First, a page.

WordPress Gutenberg — the $500 MILLION cost to business
There’s an elephant in the room. He’s big, he’s trumpeting, he’s staring right at you and he’s waving a gigantic sign.
Note to the reader: Is this the first you’ve heard of Gutenberg? Visit ClassicPress to find out more.
He’s clearly trying to tell us something, yet most people in the room are completely oblivious to his presence. What does the sign say?
“Gutenberg is going to cost businesses over 500 MILLION DOLLARS”.
Now what on earth is the elephant talking about? Let’s put things into perspective. I run around 50 websites that are powered by WordPress. The majority of these websites have at least one person on the customer’s end that keeps it updated.
Over the years I’ve spent time with these clients to ensure they are comfortable with the WordPress editing experience. On average, the support / training time spent with each client is estimated to be one business day.
Let’s assume I make the switch from the current WordPress editing process to the Gutenberg way. At the very minimum I’m going to have to spend another business day with each customer retraining them. How did I get to this figure? At the very minimum, we will:
- send out communications about the upcoming changes
- make phone calls to arrange training sessions
- perform the training session itself (which may or may not be at their offices — we won’t be including travel costs in the 500 million dollar estimate)
- be on hand to answer follow up support questions
- fix things that customers break
Our lower-end day rate is £450 (~$580). If we do a simple calculation, we’re looking at 50 x $580 = $29,000 in non-billable hours. I say non-billable because there’s no way we would be able to charge the end customer for forcing a new editing experience on them.
At this point I can hear the people in the room scream “You lunatic, just use the Classic Editor plugin”.
To those people I say: this is just kicking the can down the road. Gutenberg is going to be expanding to the rest of the WordPress back-end and front-end over the coming months and years. At some point the Classic Editor plugin is no longer going to be a solution.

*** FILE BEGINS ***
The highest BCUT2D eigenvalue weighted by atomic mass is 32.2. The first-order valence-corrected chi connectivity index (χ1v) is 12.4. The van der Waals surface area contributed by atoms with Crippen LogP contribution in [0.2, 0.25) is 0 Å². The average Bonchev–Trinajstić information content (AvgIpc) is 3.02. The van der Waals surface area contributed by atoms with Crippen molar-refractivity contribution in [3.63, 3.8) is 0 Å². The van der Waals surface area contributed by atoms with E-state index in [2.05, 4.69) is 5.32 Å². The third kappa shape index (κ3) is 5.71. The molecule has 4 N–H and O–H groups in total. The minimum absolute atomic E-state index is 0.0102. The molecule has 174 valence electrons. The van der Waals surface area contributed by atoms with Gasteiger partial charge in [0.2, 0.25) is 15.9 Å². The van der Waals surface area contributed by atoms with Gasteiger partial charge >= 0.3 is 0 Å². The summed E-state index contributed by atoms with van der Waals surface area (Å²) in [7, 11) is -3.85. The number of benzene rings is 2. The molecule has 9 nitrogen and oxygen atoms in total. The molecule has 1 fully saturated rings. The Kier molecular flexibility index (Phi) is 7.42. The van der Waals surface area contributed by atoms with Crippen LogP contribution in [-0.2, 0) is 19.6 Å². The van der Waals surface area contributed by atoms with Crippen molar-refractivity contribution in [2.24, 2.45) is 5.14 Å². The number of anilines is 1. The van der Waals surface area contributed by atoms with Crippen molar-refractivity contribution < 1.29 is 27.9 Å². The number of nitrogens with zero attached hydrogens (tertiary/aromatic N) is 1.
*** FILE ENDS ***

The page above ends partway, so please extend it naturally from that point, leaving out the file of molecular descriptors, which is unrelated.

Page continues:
As Morten Rand-Hendriksen so eloquently framed it: “Classic Editor is a bit like using a band-aid to plug a hole in a balloon as you are inflating it. It may work right now, but as the balloon continues to grow, the band-aid not only won’t do its job, it will actively harm the balloon itself. Gutenberg as an editor replacement is just the first step for the WordPress Next project. The next step for Gutenberg is to migrate to the Customizer, at which point blocks move out of the editor and into other interfaces and displayed spaces in WordPress. Which means the Classic Editor can’t do its job and another patch plugin needs to be introduced. It does not require a lot of imagination to see how this solution is not scaleable.”
With that out the way, let’s continue our hypothetical scenario. At the time of writing WordPress powers 31.7% of websites that use a content management system. According to some estimates, this translates to around 27 million websites. Now, I’m going to be conservative here and assume that only 1% of these websites were created and managed by agencies similar to us. This leaves us with an estimated 270,000 websites worldwide that will need their users retrained.